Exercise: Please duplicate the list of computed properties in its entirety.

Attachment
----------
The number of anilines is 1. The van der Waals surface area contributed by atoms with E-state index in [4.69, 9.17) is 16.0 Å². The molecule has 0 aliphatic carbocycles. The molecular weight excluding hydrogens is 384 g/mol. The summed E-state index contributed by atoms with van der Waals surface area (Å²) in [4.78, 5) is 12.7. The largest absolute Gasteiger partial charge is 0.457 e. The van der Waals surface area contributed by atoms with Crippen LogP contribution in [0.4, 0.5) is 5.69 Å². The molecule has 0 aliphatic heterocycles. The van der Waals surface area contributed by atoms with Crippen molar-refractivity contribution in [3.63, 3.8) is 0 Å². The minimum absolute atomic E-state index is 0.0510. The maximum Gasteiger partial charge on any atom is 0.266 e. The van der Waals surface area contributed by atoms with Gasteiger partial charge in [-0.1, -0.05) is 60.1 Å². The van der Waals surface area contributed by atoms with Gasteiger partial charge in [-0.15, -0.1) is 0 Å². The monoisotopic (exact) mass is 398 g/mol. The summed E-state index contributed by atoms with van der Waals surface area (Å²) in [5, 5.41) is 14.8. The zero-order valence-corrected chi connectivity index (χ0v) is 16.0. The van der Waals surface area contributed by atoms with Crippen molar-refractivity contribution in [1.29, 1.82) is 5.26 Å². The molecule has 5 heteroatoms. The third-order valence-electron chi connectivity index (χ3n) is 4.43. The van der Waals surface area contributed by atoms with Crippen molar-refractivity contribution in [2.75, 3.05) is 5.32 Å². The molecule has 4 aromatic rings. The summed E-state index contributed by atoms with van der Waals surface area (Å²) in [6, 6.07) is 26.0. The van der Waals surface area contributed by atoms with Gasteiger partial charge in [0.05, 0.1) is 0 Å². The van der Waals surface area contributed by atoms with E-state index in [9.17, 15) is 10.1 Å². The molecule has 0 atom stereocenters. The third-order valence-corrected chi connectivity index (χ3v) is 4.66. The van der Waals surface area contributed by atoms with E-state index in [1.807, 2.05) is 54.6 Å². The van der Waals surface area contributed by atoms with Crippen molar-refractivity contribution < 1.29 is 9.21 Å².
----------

The number of anilines is 1. The van der Waals surface area contributed by atoms with E-state index in [4.69, 9.17) is 16.0 Å². The molecule has 0 aliphatic carbocycles. The molecular weight excluding hydrogens is 384 g/mol. The summed E-state index contributed by atoms with van der Waals surface area (Å²) in [4.78, 5) is 12.7. The largest absolute Gasteiger partial charge is 0.457 e. The van der Waals surface area contributed by atoms with Crippen LogP contribution in [0.4, 0.5) is 5.69 Å². The molecule has 0 aliphatic heterocycles. The van der Waals surface area contributed by atoms with Crippen molar-refractivity contribution in [3.63, 3.8) is 0 Å². The minimum absolute atomic E-state index is 0.0510. The maximum Gasteiger partial charge on any atom is 0.266 e. The van der Waals surface area contributed by atoms with Gasteiger partial charge in [-0.1, -0.05) is 60.1 Å². The van der Waals surface area contributed by atoms with Gasteiger partial charge in [-0.15, -0.1) is 0 Å². The monoisotopic (exact) mass is 398 g/mol. The summed E-state index contributed by atoms with van der Waals surface area (Å²) in [5, 5.41) is 14.8. The zero-order valence-corrected chi connectivity index (χ0v) is 16.0. The van der Waals surface area contributed by atoms with Crippen molar-refractivity contribution in [1.29, 1.82) is 5.26 Å². The molecule has 5 heteroatoms. The third-order valence-electron chi connectivity index (χ3n) is 4.43. The van der Waals surface area contributed by atoms with Crippen molar-refractivity contribution in [2.75, 3.05) is 5.32 Å². The molecule has 4 aromatic rings. The summed E-state index contributed by atoms with van der Waals surface area (Å²) in [6, 6.07) is 26.0. The van der Waals surface area contributed by atoms with Gasteiger partial charge in [0.05, 0.1) is 0 Å². The van der Waals surface area contributed by atoms with E-state index in [9.17, 15) is 10.1 Å². The molecule has 0 atom stereocenters. The third-order valence-corrected chi connectivity index (χ3v) is 4.66. The van der Waals surface area contributed by atoms with E-state index in [1.807, 2.05) is 54.6 Å². The van der Waals surface area contributed by atoms with Crippen molar-refractivity contribution < 1.29 is 9.21 Å².